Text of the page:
It is difficult to reconstruct the need to be accompanied by the wisdom and experience of the past, not just the lares et penates  of the classical world, but the spirit of the wisdom of ages. Paolo Giovio in the sixteenth century established a collection of portraits of the good and the great, and these were acquired for the Medici, and formed the basis of the passion that Florentine collectors especially, in Rome assembled in their palazzi, in order to give an example by their presence of some of the wisdom that they represented. Cardinal Del Monte had a series of no less that 277 portraits of unknown personalities, and this was apart from those that are individually named that may have been as many again. The generation of Counter-Reformation zeal maintained that the closer an image was to real appearance, the more effective it would be; so the verosimile  held sway especially when all that one had was the descriptions of ancient philosophers, from sources like Diogenes Laertius in the Lives of the Ancient Philosophers. These are necessarily subject to the interpretation of the painter, who endows each of them with living spirit, or what was termed optical palingenesis to arrive at the communication of the inspiration that they were perceived to have incorporated. But these individuals gave comfort to a society in which the other example was the martyrdoms and decapitations that the Christian allegory demanded to put people on the path of reflection of fear and obedience. 

Aesop, or Æsop, was famous for his Fables. He is supposed to have lived from about 620 to 560 B.C.  The place of his birth is uncertain – some scholars believe that he could have been African. His given name, Aesop, is the Ancient Greek word for “Ethiop,” the archaic word for a dark-skinned person of African origin. We possess little trustworthy information concerning his life, except that he was the slave of Iadmon of Samos and met with a violent death at the hands of the inhabitants of Delphi.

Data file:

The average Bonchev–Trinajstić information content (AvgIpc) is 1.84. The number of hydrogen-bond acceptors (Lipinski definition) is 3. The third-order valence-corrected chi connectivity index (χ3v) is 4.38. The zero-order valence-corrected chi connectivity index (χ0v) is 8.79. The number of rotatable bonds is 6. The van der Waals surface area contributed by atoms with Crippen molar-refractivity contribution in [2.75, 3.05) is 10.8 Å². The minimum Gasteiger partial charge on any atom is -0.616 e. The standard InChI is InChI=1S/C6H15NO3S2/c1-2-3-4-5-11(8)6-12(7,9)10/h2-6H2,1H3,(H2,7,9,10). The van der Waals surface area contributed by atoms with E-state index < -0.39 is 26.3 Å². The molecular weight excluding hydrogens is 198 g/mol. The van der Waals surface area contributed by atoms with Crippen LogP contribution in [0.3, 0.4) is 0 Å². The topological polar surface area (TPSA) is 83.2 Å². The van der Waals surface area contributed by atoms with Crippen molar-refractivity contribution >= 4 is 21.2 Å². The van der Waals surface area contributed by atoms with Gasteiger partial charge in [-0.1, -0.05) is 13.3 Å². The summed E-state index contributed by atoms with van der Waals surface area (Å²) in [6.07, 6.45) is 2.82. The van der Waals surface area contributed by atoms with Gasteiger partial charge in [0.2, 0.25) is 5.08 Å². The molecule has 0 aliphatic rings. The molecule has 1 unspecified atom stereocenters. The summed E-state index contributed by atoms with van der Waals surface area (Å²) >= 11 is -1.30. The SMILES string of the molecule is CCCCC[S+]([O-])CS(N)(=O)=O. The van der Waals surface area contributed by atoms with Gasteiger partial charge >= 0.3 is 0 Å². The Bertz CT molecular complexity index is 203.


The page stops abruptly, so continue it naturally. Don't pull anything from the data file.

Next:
Aesop must have received his freedom from Iadmon, or he could not have conducted the public defense of a certain Samian demagogue (Aristotle, Rhetoric, ii. 20). According to the story, he subsequently lived at the court of Croesus, where he met Solon, and dined in the company of the Seven Sages of Greece with Periander at Corinth. During the reign of Peisistratus he is said to have visited Athens, on which occasion he related the fable of The Frogs asking for a King, to dissuade the citizens from attempting to exchange Peisistratus for another ruler.

The popular stories current regarding him are derived from a life, or rather romance, prefixed to a book of fables, purporting to be his, collected by Maximus Planudes, a monk of the 14th century. In this he is described as a monster of ugliness and deformity, as he is also represented in a well-known marble figure in the Villa Albani at Rome. That this life, however, was in existence a century before Planudes, appears from a 13th-century manuscript of it found at Florence. In Plutarch’s Symposium of the Seven Sages, at which Aesop is a guest, there are many jests on his original servile condition, but nothing derogatory is said about his personal appearance. The obscurity in which the history of Aesop is involved has induced some scholars to deny his existence altogether.